Renda adds that when you begin a new military operation there is always the resource issue.

"Because every country’s military operates pretty leanly and the U.S. is no exception - and we’ve got already significant commitments," he said. "So the question is what are you going to divert into this area to help solve this problem - and if you are robbing Peter to pay Paul, at what cost? So there is always the question of resources and who can bring what to bear."

Renda says it will be interesting to see how an international military coalition can be put together, given that different countries have different sets of forces with different levels of training.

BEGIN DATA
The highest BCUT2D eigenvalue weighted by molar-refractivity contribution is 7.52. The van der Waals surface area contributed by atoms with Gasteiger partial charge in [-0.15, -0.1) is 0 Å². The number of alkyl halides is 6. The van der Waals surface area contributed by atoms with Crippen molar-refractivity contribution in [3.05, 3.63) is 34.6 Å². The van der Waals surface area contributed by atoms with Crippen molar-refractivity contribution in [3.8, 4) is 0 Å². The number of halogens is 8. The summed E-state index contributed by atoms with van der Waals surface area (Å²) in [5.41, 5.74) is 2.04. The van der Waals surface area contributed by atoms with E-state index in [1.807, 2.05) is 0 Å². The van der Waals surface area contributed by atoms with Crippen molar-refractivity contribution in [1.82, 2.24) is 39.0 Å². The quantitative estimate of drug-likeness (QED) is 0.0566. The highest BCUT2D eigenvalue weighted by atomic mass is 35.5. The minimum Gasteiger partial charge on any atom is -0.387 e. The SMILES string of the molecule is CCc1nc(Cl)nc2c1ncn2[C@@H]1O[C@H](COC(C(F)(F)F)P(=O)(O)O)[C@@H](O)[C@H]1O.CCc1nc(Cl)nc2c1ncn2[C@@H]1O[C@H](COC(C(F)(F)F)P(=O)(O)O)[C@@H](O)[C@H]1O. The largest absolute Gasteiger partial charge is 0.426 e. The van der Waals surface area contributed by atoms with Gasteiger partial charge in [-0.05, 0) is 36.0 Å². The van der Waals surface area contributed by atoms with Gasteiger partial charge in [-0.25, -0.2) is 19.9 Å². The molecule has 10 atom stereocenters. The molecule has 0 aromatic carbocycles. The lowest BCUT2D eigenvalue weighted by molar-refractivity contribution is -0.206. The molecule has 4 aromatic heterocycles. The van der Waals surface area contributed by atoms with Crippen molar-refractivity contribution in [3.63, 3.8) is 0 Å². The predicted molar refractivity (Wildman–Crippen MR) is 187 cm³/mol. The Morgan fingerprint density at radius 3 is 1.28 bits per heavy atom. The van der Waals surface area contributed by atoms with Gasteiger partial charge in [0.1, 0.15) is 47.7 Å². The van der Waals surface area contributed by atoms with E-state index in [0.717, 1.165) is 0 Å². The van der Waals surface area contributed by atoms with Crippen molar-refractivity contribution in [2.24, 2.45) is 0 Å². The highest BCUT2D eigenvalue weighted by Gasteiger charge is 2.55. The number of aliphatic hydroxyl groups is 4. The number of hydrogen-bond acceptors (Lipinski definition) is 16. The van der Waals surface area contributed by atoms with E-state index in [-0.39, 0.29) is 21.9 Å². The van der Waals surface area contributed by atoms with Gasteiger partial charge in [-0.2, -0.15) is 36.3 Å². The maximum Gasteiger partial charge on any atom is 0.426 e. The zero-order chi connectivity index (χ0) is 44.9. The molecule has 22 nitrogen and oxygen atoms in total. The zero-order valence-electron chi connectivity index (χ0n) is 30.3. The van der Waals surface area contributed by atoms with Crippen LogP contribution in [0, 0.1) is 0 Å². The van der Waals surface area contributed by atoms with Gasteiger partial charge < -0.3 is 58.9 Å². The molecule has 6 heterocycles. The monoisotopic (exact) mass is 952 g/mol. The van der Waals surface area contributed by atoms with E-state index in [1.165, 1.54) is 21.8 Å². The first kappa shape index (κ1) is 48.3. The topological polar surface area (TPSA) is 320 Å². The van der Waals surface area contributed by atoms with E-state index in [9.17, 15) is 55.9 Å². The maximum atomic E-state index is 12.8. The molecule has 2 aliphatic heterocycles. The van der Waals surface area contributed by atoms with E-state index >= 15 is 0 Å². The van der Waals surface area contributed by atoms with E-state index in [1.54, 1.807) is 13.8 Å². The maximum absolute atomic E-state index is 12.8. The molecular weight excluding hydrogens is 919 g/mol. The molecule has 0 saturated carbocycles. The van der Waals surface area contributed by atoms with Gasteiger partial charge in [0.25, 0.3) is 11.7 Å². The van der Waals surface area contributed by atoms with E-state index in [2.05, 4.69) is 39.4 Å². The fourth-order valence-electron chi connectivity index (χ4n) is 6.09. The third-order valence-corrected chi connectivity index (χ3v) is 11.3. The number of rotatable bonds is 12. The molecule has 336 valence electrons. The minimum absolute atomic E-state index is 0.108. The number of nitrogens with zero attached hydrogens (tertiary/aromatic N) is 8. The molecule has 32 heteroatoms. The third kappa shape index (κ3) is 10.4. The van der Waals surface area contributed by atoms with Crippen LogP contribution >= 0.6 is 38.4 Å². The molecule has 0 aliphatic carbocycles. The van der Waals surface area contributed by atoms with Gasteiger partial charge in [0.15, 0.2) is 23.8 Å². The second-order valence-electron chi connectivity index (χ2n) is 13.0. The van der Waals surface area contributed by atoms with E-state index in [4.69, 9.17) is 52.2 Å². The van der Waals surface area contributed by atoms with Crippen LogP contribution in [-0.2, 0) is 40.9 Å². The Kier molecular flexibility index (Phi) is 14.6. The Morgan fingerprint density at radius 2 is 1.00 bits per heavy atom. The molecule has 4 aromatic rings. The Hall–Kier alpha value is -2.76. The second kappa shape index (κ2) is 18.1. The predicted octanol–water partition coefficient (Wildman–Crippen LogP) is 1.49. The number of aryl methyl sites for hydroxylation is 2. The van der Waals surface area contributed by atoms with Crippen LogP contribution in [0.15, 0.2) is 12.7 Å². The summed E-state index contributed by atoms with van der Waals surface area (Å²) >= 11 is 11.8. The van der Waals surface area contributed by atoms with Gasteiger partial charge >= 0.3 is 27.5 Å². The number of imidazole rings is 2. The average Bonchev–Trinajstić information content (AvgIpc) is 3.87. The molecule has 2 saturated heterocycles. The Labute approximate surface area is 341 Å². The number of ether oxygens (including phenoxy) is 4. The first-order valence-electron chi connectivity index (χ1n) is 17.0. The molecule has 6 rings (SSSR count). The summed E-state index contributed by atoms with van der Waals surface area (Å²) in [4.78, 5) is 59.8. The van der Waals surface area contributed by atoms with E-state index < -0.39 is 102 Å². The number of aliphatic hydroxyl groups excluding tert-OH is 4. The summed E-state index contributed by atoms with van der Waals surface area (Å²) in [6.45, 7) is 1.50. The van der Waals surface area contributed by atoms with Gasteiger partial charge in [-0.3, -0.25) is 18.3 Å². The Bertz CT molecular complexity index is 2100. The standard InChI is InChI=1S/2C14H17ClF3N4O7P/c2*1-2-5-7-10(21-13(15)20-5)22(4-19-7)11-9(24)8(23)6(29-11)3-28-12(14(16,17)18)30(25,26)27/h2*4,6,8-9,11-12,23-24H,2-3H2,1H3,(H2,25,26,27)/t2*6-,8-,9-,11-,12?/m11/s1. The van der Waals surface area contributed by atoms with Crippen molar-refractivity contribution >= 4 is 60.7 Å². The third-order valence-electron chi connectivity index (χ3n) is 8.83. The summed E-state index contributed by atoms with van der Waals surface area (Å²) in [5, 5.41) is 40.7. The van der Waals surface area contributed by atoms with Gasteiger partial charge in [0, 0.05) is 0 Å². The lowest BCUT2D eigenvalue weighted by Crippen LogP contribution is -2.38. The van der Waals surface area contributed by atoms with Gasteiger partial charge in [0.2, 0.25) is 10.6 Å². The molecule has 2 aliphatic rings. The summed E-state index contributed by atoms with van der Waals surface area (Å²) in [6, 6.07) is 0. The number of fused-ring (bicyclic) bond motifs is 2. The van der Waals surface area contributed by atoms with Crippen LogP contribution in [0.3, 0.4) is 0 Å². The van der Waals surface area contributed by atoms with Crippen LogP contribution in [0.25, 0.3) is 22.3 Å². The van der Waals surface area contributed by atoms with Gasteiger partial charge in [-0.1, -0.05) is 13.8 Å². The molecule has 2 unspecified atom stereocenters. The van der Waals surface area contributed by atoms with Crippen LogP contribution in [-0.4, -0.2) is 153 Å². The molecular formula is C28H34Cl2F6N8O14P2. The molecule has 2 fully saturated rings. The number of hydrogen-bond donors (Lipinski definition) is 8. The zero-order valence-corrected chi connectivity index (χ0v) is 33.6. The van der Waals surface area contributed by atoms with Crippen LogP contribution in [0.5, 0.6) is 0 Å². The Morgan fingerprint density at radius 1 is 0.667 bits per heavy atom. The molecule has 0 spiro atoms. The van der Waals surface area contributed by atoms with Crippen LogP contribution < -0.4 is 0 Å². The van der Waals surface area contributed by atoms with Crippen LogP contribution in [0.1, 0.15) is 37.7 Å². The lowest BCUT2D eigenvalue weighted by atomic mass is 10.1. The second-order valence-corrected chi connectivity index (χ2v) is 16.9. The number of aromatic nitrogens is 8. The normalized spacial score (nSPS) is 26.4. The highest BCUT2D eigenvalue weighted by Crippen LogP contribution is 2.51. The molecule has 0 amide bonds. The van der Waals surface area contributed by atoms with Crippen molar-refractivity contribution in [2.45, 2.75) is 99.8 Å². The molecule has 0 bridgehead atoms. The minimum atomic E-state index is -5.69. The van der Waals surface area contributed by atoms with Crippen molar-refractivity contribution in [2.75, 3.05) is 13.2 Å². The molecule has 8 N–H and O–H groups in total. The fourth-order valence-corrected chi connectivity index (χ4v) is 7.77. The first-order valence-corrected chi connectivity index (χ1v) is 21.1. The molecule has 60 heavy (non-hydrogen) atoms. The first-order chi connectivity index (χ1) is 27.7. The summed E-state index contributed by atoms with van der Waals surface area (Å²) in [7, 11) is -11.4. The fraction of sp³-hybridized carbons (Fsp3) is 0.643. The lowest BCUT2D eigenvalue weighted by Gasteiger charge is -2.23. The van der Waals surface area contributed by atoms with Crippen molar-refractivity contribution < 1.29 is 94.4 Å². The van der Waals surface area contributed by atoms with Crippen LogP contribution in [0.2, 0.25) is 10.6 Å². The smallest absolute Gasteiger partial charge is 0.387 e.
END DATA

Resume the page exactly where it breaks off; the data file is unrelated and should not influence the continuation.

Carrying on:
You May Like

Kurdish President: More Needed to Defeat Islamic State

In interview with VOA's Persian Service, Massoud Barzani says peshmerga forces have not received weapons, logistical support needed to successfully fight IS in northern Iraq More

Sierra Leone's Stray Dog Population Doubles During Ebola Crisis

Many dog owners fear their pets could infect them with the virus and have abandoned them, leading to the increase and sparking fears of rabies More

Video New Brain Mapping Techniques Could Ease Chronic Pain

New methods for mapping pain in the brain not only validate sufferers of chronic pain but might someday also lead to better treatment More

This forum has been closed.
Comments
     
There are no comments in this forum. Be first and add one

Featured Videos

Your JavaScript is turned off or you have an old version of Adobe's Flash Player. Get the latest Flash player.
New Brain Mapping Techniques Could Ease Chronic Paini
X
Shelley Schlender
April 20, 2015 7:03 PM